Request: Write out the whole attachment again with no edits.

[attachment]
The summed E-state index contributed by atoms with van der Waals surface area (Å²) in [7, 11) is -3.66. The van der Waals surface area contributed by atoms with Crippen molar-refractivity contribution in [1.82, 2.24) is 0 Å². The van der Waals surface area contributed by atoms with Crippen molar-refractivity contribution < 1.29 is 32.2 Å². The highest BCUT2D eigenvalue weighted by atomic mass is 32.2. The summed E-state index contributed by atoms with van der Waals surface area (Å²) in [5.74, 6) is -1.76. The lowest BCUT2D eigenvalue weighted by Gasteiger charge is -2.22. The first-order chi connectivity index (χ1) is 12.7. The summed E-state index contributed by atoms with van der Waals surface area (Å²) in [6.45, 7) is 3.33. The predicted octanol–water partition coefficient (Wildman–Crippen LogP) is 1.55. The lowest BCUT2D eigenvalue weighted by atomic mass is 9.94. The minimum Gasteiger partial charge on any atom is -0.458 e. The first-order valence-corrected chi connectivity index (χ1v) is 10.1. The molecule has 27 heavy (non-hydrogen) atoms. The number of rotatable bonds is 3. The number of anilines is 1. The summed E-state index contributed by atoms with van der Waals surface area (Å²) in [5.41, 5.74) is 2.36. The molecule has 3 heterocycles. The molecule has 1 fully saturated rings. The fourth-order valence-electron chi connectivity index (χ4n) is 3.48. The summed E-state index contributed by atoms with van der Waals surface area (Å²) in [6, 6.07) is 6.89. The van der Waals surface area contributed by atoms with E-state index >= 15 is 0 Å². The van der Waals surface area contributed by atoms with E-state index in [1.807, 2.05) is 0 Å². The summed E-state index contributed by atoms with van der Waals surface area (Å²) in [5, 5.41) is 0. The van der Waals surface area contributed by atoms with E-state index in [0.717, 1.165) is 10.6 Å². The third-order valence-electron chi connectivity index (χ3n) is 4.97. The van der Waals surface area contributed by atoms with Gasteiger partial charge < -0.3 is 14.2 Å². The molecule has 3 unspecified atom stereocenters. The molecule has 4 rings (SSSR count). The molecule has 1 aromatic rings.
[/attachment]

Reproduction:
The summed E-state index contributed by atoms with van der Waals surface area (Å²) in [7, 11) is -3.66. The van der Waals surface area contributed by atoms with Crippen molar-refractivity contribution in [1.82, 2.24) is 0 Å². The van der Waals surface area contributed by atoms with Crippen molar-refractivity contribution < 1.29 is 32.2 Å². The highest BCUT2D eigenvalue weighted by atomic mass is 32.2. The summed E-state index contributed by atoms with van der Waals surface area (Å²) in [5.74, 6) is -1.76. The lowest BCUT2D eigenvalue weighted by Gasteiger charge is -2.22. The first-order chi connectivity index (χ1) is 12.7. The summed E-state index contributed by atoms with van der Waals surface area (Å²) in [6.45, 7) is 3.33. The predicted octanol–water partition coefficient (Wildman–Crippen LogP) is 1.55. The lowest BCUT2D eigenvalue weighted by atomic mass is 9.94. The minimum Gasteiger partial charge on any atom is -0.458 e. The first-order valence-corrected chi connectivity index (χ1v) is 10.1. The molecule has 27 heavy (non-hydrogen) atoms. The number of rotatable bonds is 3. The number of anilines is 1. The summed E-state index contributed by atoms with van der Waals surface area (Å²) in [5.41, 5.74) is 2.36. The molecule has 3 heterocycles. The molecule has 1 fully saturated rings. The fourth-order valence-electron chi connectivity index (χ4n) is 3.48. The summed E-state index contributed by atoms with van der Waals surface area (Å²) in [6, 6.07) is 6.89. The van der Waals surface area contributed by atoms with E-state index >= 15 is 0 Å². The van der Waals surface area contributed by atoms with E-state index in [1.807, 2.05) is 0 Å². The summed E-state index contributed by atoms with van der Waals surface area (Å²) in [5, 5.41) is 0. The van der Waals surface area contributed by atoms with E-state index in [0.717, 1.165) is 10.6 Å². The third-order valence-electron chi connectivity index (χ3n) is 4.97. The van der Waals surface area contributed by atoms with Gasteiger partial charge < -0.3 is 14.2 Å². The molecule has 3 unspecified atom stereocenters. The molecule has 4 rings (SSSR count). The molecule has 1 aromatic rings.